The Last Adventure: The End of the Line

A spooky and surrealistic horror story spells the beginning of the end for the Sixth Doctor (the character, not the actor. Colin would never have agreed to record this arc if it meant he had to give up playing his beloved Sixie.)

End of the Line doubles as the introduction of a new companion, Constance Clarke. As with Mel back in the day, we meet her only after she’s been traveling with the Doctor for an undisclosed amount of time.

Lost in the fog, the Doctor and Constance rescue a man who’s wandered off from a train that’s broken down on the track. They’re soon hip-deep in a surreal horror story. Who’s the real villain? As usual, the Doctor and his friend come under suspicion, but there’s a surfeit of candidates. In fact, there’s a surfeit of victims.

“What? Nonsense. My sense of direction may occasionally be eccentric, but it’s never concentric.”  — The Doctor

Secondary characters have to carry most of this psychological drama until the Doctor finally starts uncovering answers. They’re such ordinary people that they didn’t make a strong impression on me, at least until things started becoming disturbing, but the actors match Big Finish’s usual solid standards. (While it shouldn’t make a difference with audio, the scarcity of PoC actors is so great that I noticed Ony Uhiara’s striking scenes as Alice with satisfaction). The downside of ordinary characters is that they’re somewhat boring, even the one who turns out to be especially important to the plot. This problem was mostly erased on a re-listen, when I could appreciate the contrast between who they are and what they appear to be.

I’ve skipped ahead in my Big Finish listen-o-thon so I can hear Sixie’s regeneration story before I see Colin at (Re)Generation Con in a week in a half. Unfortunately, that means I’m hearing it directly after Arrangements of War. Dr. Smythe/Evelyn is a class act that’s difficult to follow. I like what I heard of Constance — capable, intelligent, a reference to Bletchley Park that suggests another nerd like Mel but less perky and more pragmatic — but she hasn’t grabbed me yet. There were some scenes between her and the Doctor which are supposed to be moving, but because I don’t yet know “Mrs. Clarke,” I wasn’t moved in the same way I might have been with, say, Peri. I’m sure Constance will grow on me, but I’m not sure it was a wise choice to use her in The Final Adventure.

At times I felt the story was made of recycled parts, from the quotes of iconic TV moments to plot contrivances almost on the order of new Who’s sonic screwdriver. Yet I loved the setting, and the horror elements were unique and visceral. Towards the end, there’s some huge reveals which raise the stakes and promise a great showdown by Part IV (as well as foreshadowing the Doctor’s tendency towards self-sacrifice for the greater good).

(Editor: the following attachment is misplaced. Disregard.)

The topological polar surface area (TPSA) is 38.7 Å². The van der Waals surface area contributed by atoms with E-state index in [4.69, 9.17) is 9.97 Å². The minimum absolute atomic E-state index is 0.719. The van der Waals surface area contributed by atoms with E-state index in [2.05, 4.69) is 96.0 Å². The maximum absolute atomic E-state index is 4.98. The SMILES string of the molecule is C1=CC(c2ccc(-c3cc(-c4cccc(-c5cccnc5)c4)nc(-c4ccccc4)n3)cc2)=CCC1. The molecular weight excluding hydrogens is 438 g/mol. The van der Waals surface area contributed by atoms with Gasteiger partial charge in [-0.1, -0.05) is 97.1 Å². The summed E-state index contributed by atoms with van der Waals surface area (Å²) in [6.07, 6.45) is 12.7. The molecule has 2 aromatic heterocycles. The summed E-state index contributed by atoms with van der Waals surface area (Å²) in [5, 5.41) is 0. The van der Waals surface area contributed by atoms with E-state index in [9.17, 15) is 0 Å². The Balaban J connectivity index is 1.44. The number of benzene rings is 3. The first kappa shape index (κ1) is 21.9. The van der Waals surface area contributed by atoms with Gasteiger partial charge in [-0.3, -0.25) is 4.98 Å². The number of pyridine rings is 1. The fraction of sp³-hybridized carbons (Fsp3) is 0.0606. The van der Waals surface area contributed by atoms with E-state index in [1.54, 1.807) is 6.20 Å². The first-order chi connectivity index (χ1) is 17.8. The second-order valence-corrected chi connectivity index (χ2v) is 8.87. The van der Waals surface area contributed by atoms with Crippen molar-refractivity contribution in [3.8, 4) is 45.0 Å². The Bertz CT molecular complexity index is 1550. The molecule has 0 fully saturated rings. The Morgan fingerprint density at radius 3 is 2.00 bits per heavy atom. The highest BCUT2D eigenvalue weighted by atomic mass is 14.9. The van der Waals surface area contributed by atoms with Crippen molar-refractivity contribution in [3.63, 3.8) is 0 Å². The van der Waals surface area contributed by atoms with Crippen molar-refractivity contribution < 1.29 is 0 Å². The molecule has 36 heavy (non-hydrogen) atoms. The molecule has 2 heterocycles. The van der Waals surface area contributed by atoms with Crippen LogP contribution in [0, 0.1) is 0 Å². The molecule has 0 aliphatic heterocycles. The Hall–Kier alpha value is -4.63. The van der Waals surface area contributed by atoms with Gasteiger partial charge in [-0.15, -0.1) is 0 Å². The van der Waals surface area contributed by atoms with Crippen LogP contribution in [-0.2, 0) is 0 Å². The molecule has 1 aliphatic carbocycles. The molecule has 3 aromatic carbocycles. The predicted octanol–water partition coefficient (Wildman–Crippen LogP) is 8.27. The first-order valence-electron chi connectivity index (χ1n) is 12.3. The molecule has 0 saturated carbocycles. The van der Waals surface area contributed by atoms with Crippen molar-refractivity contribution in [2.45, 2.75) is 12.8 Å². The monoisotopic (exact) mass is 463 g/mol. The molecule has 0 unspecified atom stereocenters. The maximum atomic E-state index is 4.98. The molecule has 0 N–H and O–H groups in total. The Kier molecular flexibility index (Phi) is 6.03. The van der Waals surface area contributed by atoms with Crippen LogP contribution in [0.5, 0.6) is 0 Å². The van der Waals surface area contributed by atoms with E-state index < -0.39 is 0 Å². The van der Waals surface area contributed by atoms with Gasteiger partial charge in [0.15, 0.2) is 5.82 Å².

At least on a first listen, the whole thing didn’t quite gel for me. It’s a good overture, but I have high expectations for the Sixth Doctor’s last adventure. Maybe I’m thinking too much about “how will it all end?” for him and not focusing enough on this adventure for its own sake, since it’s almost totally stand-alone.

ETA: It’s better on a second listen.

Spoilerific Comments

I stand by my reservations about Constance. I am fairly sure that when I listen to her audios, I’m going to like her, once she’s fully fleshed out as a character. But in this story, she just… isn’t. The Behind-the-Scenes interviews reveal that the writers of End of the Line were only briefed on her very late, after the script was written, and they left her as a capable but fairly generic companion.

I can’t help wishing they had used Peri, who has past associations with the Master and his surrogates. Now that would have been a showdown!  This story was released two months before The Widow’s Assassin, making it tricky to finesse Peri’s timeline, but Nicola was obviously available. So I think they should have found a way, then introduced Constance as a sort of “new beginnings” story in the month after this boxset was released. (It might have helped alert people who haven’t been paying attention that the Last Adventure was the Sixth Doctor’s last adventure, NOT Colin’s!)

As I alluded to above, I also had a little trouble with Keith Potter playing such an important role, when he’s really a bit… bland? for most of the story. It was a clever bit of plotting to find a way to include Ainley!Master, but it’s so hard to replace him. Finney did his best. But between his character and the introduction of a new companion, there was a lot of material we were supposed to take as familiar and have an emotional connection to even though we just don’t.

Norman also seemed like a less entertaining version of dear Hargreaves in Aquitaine written by the same authors, which I just listened to.

The funny thing is that the other bland character, Tim, also turns out to be an old enemy in disguise.  Should we mistrust all the unremarkable and boring characters in this story arc?

Even though Hillary had just revealed herself to be a killer, it troubled me that Doctor sends her out into the fog to be murdered by Keith. The Doctor guessed there was more to Keith that meets the eye and that Hillary was a victim of some kind of possession, so that felt a little callous, or at least careless.